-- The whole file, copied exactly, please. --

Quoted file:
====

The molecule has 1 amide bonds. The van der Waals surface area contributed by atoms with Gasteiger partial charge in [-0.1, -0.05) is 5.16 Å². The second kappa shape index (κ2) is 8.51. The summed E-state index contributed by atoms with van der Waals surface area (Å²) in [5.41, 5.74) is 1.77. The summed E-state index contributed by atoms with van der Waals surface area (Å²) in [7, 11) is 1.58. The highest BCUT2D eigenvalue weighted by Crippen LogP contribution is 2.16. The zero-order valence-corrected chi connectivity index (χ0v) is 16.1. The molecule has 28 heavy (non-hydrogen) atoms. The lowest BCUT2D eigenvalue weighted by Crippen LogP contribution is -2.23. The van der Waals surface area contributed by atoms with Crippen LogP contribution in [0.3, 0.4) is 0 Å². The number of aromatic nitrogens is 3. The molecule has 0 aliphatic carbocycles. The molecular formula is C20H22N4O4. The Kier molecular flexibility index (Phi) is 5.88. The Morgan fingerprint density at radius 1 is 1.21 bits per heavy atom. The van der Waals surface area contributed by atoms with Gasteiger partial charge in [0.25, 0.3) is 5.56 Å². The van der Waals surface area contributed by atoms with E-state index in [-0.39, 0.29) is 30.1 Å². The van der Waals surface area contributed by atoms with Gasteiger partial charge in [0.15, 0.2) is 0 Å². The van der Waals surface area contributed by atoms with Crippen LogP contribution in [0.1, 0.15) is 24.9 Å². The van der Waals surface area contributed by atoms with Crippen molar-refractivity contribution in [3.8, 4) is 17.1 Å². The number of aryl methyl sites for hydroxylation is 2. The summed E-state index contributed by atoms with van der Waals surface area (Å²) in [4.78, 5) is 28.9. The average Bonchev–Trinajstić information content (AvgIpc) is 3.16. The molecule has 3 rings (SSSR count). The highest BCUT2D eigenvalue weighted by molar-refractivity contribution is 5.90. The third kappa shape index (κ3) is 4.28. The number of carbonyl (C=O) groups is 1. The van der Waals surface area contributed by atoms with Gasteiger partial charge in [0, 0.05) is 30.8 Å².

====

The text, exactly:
The molecule has 1 amide bonds. The van der Waals surface area contributed by atoms with Gasteiger partial charge in [-0.1, -0.05) is 5.16 Å². The second kappa shape index (κ2) is 8.51. The summed E-state index contributed by atoms with van der Waals surface area (Å²) in [5.41, 5.74) is 1.77. The summed E-state index contributed by atoms with van der Waals surface area (Å²) in [7, 11) is 1.58. The highest BCUT2D eigenvalue weighted by Crippen LogP contribution is 2.16. The zero-order valence-corrected chi connectivity index (χ0v) is 16.1. The molecule has 28 heavy (non-hydrogen) atoms. The lowest BCUT2D eigenvalue weighted by Crippen LogP contribution is -2.23. The van der Waals surface area contributed by atoms with Crippen LogP contribution in [0.3, 0.4) is 0 Å². The number of aromatic nitrogens is 3. The molecule has 0 aliphatic carbocycles. The molecular formula is C20H22N4O4. The Kier molecular flexibility index (Phi) is 5.88. The Morgan fingerprint density at radius 1 is 1.21 bits per heavy atom. The van der Waals surface area contributed by atoms with Gasteiger partial charge in [0.25, 0.3) is 5.56 Å². The van der Waals surface area contributed by atoms with E-state index in [-0.39, 0.29) is 30.1 Å². The van der Waals surface area contributed by atoms with Gasteiger partial charge in [0.15, 0.2) is 0 Å². The van der Waals surface area contributed by atoms with Crippen LogP contribution in [0.1, 0.15) is 24.9 Å². The van der Waals surface area contributed by atoms with Crippen molar-refractivity contribution in [3.8, 4) is 17.1 Å². The number of aryl methyl sites for hydroxylation is 2. The summed E-state index contributed by atoms with van der Waals surface area (Å²) in [4.78, 5) is 28.9. The average Bonchev–Trinajstić information content (AvgIpc) is 3.16. The molecule has 3 rings (SSSR count). The highest BCUT2D eigenvalue weighted by molar-refractivity contribution is 5.90. The third kappa shape index (κ3) is 4.28. The number of carbonyl (C=O) groups is 1. The van der Waals surface area contributed by atoms with Gasteiger partial charge in [0, 0.05) is 30.8 Å².